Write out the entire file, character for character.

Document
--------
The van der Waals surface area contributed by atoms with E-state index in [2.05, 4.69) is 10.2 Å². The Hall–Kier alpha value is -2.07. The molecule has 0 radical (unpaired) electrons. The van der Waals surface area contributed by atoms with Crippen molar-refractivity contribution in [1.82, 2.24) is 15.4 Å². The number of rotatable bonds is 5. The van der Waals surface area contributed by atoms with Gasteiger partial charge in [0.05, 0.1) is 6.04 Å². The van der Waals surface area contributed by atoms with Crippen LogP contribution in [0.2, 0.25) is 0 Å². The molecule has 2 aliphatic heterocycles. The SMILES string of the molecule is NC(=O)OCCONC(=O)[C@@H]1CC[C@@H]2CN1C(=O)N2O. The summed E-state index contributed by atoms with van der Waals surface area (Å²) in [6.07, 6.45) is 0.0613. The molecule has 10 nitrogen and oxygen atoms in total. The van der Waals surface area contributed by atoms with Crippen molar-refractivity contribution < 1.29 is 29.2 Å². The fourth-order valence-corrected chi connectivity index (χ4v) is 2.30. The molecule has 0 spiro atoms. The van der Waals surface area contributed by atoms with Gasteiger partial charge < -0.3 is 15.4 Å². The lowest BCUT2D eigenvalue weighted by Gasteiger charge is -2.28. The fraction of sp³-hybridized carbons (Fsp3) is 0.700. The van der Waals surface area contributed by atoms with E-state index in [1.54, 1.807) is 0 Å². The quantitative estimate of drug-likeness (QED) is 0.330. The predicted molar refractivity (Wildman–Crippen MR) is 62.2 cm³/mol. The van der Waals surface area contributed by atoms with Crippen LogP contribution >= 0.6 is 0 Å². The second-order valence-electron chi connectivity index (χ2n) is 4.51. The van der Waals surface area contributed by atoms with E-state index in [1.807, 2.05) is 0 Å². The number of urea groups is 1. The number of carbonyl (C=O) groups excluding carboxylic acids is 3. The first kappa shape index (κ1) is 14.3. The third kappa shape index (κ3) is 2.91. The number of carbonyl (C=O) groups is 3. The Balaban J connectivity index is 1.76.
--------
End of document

The van der Waals surface area contributed by atoms with E-state index in [2.05, 4.69) is 10.2 Å². The Hall–Kier alpha value is -2.07. The molecule has 0 radical (unpaired) electrons. The van der Waals surface area contributed by atoms with Crippen molar-refractivity contribution in [1.82, 2.24) is 15.4 Å². The number of rotatable bonds is 5. The van der Waals surface area contributed by atoms with Gasteiger partial charge in [0.05, 0.1) is 6.04 Å². The van der Waals surface area contributed by atoms with Crippen LogP contribution in [0.2, 0.25) is 0 Å². The molecule has 2 aliphatic heterocycles. The SMILES string of the molecule is NC(=O)OCCONC(=O)[C@@H]1CC[C@@H]2CN1C(=O)N2O. The summed E-state index contributed by atoms with van der Waals surface area (Å²) in [6.07, 6.45) is 0.0613. The molecule has 10 nitrogen and oxygen atoms in total. The van der Waals surface area contributed by atoms with Crippen molar-refractivity contribution < 1.29 is 29.2 Å². The fourth-order valence-corrected chi connectivity index (χ4v) is 2.30. The molecule has 0 spiro atoms. The van der Waals surface area contributed by atoms with Gasteiger partial charge < -0.3 is 15.4 Å². The lowest BCUT2D eigenvalue weighted by Gasteiger charge is -2.28. The fraction of sp³-hybridized carbons (Fsp3) is 0.700. The van der Waals surface area contributed by atoms with E-state index in [1.54, 1.807) is 0 Å². The quantitative estimate of drug-likeness (QED) is 0.330. The predicted molar refractivity (Wildman–Crippen MR) is 62.2 cm³/mol. The van der Waals surface area contributed by atoms with Crippen LogP contribution >= 0.6 is 0 Å². The second-order valence-electron chi connectivity index (χ2n) is 4.51. The van der Waals surface area contributed by atoms with E-state index in [1.807, 2.05) is 0 Å². The number of urea groups is 1. The number of carbonyl (C=O) groups excluding carboxylic acids is 3. The first kappa shape index (κ1) is 14.3. The third kappa shape index (κ3) is 2.91. The number of carbonyl (C=O) groups is 3. The Balaban J connectivity index is 1.76.